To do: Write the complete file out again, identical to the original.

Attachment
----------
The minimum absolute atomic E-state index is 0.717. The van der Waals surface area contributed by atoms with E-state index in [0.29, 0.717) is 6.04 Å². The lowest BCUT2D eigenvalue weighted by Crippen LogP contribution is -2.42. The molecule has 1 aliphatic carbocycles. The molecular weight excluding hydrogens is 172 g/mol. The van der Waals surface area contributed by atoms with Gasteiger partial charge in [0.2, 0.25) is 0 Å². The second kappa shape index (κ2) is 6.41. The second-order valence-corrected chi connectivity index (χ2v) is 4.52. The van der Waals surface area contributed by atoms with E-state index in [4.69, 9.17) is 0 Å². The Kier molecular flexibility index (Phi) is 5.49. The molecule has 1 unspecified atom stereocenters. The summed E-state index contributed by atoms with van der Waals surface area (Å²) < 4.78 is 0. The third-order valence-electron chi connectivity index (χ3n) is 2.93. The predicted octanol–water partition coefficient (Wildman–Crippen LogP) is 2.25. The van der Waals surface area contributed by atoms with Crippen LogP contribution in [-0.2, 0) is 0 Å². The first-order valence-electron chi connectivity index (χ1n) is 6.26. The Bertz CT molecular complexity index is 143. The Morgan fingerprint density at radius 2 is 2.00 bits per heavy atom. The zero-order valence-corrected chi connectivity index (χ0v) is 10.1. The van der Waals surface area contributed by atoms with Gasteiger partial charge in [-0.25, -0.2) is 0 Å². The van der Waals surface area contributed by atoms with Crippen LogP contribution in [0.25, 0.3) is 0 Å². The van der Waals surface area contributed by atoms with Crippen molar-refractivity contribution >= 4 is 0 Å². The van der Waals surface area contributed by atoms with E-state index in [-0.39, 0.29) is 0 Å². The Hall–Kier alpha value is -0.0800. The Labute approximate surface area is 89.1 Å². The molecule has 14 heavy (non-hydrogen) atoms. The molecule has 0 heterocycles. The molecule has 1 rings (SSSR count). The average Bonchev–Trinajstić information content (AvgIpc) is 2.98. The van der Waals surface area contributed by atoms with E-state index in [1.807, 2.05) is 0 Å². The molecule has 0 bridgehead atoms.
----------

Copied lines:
The minimum absolute atomic E-state index is 0.717. The van der Waals surface area contributed by atoms with E-state index in [0.29, 0.717) is 6.04 Å². The lowest BCUT2D eigenvalue weighted by Crippen LogP contribution is -2.42. The molecule has 1 aliphatic carbocycles. The molecular weight excluding hydrogens is 172 g/mol. The van der Waals surface area contributed by atoms with Gasteiger partial charge in [0.2, 0.25) is 0 Å². The second kappa shape index (κ2) is 6.41. The second-order valence-corrected chi connectivity index (χ2v) is 4.52. The van der Waals surface area contributed by atoms with E-state index in [4.69, 9.17) is 0 Å². The Kier molecular flexibility index (Phi) is 5.49. The molecule has 1 unspecified atom stereocenters. The summed E-state index contributed by atoms with van der Waals surface area (Å²) < 4.78 is 0. The third-order valence-electron chi connectivity index (χ3n) is 2.93. The predicted octanol–water partition coefficient (Wildman–Crippen LogP) is 2.25. The van der Waals surface area contributed by atoms with Crippen LogP contribution in [-0.2, 0) is 0 Å². The first-order valence-electron chi connectivity index (χ1n) is 6.26. The Bertz CT molecular complexity index is 143. The Morgan fingerprint density at radius 2 is 2.00 bits per heavy atom. The zero-order valence-corrected chi connectivity index (χ0v) is 10.1. The van der Waals surface area contributed by atoms with Gasteiger partial charge in [-0.25, -0.2) is 0 Å². The van der Waals surface area contributed by atoms with Crippen LogP contribution in [0.25, 0.3) is 0 Å². The van der Waals surface area contributed by atoms with Crippen molar-refractivity contribution >= 4 is 0 Å². The van der Waals surface area contributed by atoms with E-state index in [-0.39, 0.29) is 0 Å². The Hall–Kier alpha value is -0.0800. The Labute approximate surface area is 89.1 Å². The molecule has 14 heavy (non-hydrogen) atoms. The molecule has 0 heterocycles. The molecule has 1 rings (SSSR count). The average Bonchev–Trinajstić information content (AvgIpc) is 2.98. The van der Waals surface area contributed by atoms with E-state index in [1.807, 2.05) is 0 Å². The molecule has 0 bridgehead atoms.